• Jackie Windham

What is Fibromyalgia and How it affects the Muscles?

It is a common, incompletely understood nonarticular, noninflammatory disorder characterized by generalized aching (sometimes severe); widespread tenderness of muscles, areas around tendon insertions, and adjacent soft tissues; muscle stiffness; fatigue; mental cloudiness; poor sleep; and a variety of other somatic symptoms. Diagnosis is clinical. Treatment includes exercise, local heat, stress management, drugs to improve sleep, and nonopioid analgesics.In fibromyalgia, any fibromuscular tissues may be involved, especially those of the occiput, neck, shoulders, thorax, low back, and thighs. There is no specific histologic abnormality. Symptoms and signs of fibromyalgia are generalized, in contrast to localized soft-tissue pain and tenderness ( myofascial pain syndrome), which is often related to overuse or microtrauma.


Fibromyalgia may be a centrally mediated disorder of pain sensitivity. The cause is unknown, but disruption of stage 4 sleep may contribute, as can emotional stress. Fibromyalgia may be precipitated by a viral or other systemic infection (eg, Lyme disease or perhaps COVID-19 infection

Symptoms and Signs of Fibromyalgia


Stiffness and pain frequently begin gradually. Fatigue, muscle strain, or overuse. Cognitive disturbances such as difficulty concentrating, mental cloudiness irritable bowel syndrome, interstitial cystitis, or migraine or tension headaches. Paresthesias may be present, typically bilaterally and often migratory. Symptoms can be exacerbated by environmental or emotional stress, poor sleep, trauma, exposure to dampness or cold. Patients may be stressed, tense, anxious, fatigued, ambitious, and sometimes depressed. Patients are not uncommonly high-achieving perfectionists. Discrete areas of muscle (tender points) often are tender when palpated. Diagnosis of Fibromyalgia Clinical evaluation Sometimes imaging Rotator cuff tendinitis

Rotator cuff tendinitis is the most common cause of shoulder pain. The rotator cuff is composed of four tendons, the supraspinatus, infraspinatus, subscapularis, and teres minor. The supraspinatus tendon is most frequently involved and the subscapularis is second. Active abduction in an arc of 40 to 120° and internal rotation cause pain ( see Rotator Cuff Injury/Subacromial Bursitis). Passive abduction causes less pain, but abduction against resistance can increase pain. Calcium deposits in the tendon just below the acromion are sometimes visible on x-ray. Ultrasonography or MRI may help with further evaluation (eg, if the diagnosis is otherwise unclear) and with treatment decisions (eg, presence of significant tears that might require surgical interventions).Bicipital tendinitis Pain in the biceps tendon is aggravated by shoulder flexion or resisted supination of the forearm. Examiners can elicit tenderness proximally over the bicipital groove of the humerus by rolling (flipping) the bicipital tendon under their thumb.Volar flexor tenosynovitis (digital flexor tendinitis)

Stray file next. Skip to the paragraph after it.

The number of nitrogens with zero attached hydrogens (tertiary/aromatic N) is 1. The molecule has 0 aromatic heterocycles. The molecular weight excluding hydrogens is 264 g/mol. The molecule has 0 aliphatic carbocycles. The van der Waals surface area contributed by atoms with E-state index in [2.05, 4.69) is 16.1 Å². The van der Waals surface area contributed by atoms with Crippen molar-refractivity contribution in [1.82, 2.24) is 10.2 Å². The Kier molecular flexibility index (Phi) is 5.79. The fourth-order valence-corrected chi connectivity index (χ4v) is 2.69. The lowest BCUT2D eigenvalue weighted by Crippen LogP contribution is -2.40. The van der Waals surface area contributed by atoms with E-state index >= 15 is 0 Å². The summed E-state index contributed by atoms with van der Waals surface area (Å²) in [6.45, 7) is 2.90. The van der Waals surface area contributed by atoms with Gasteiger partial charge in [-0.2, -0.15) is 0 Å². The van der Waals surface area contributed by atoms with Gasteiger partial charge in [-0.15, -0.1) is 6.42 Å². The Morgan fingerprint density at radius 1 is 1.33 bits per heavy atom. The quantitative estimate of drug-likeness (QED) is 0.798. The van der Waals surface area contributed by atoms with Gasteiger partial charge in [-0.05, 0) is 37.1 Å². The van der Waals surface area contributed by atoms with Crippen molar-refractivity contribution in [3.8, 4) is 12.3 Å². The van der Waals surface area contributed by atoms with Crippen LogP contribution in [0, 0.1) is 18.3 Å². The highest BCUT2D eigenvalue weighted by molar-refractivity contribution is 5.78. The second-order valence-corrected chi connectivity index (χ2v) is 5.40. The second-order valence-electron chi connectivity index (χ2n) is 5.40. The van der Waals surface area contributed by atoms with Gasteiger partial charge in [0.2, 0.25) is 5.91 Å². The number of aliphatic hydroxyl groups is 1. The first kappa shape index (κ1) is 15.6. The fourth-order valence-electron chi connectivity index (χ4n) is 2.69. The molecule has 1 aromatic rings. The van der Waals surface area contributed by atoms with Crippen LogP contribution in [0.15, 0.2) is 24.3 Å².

Volar flexor tenosynovitis ( digital flexor tendinitis) is a common musculoskeletal disorder that is often overlooked. Pain occurs in the palm on the volar aspect of the thumb or other digits and may radiate distally. Palpation of the tendon and sheath elicits tenderness; swelling and sometimes a nodule are present. The affected digit may rest in a flexed position, and passive extension elicits pain. In later stages, the digit may lock when it is flexed, and forceful extension may cause a sudden release with a snap (trigger finger).Gluteus medius tendinitis Patients with trochanteric bursitis almost always have gluteus medius tendinitis. In patients with trochanteric bursitis, palpation over the lateral prominence of the greater trochanter elicits tenderness. Patients often have a history of chronic pressure on the joint, trauma, a change in gait (eg, due to osteoarthritis, stroke, or leg-length discrepancy), or inflammation at this site (eg, in rheumatoid arthritis).Treatment of Tendinitis and Tenosynovitis

  • Rest or immobilization, heat or cold, followed by exercise

  • High-dose nonsteroidal anti-inflammatory drugs (NSAIDs)

  • Sometimes corticosteroid injection


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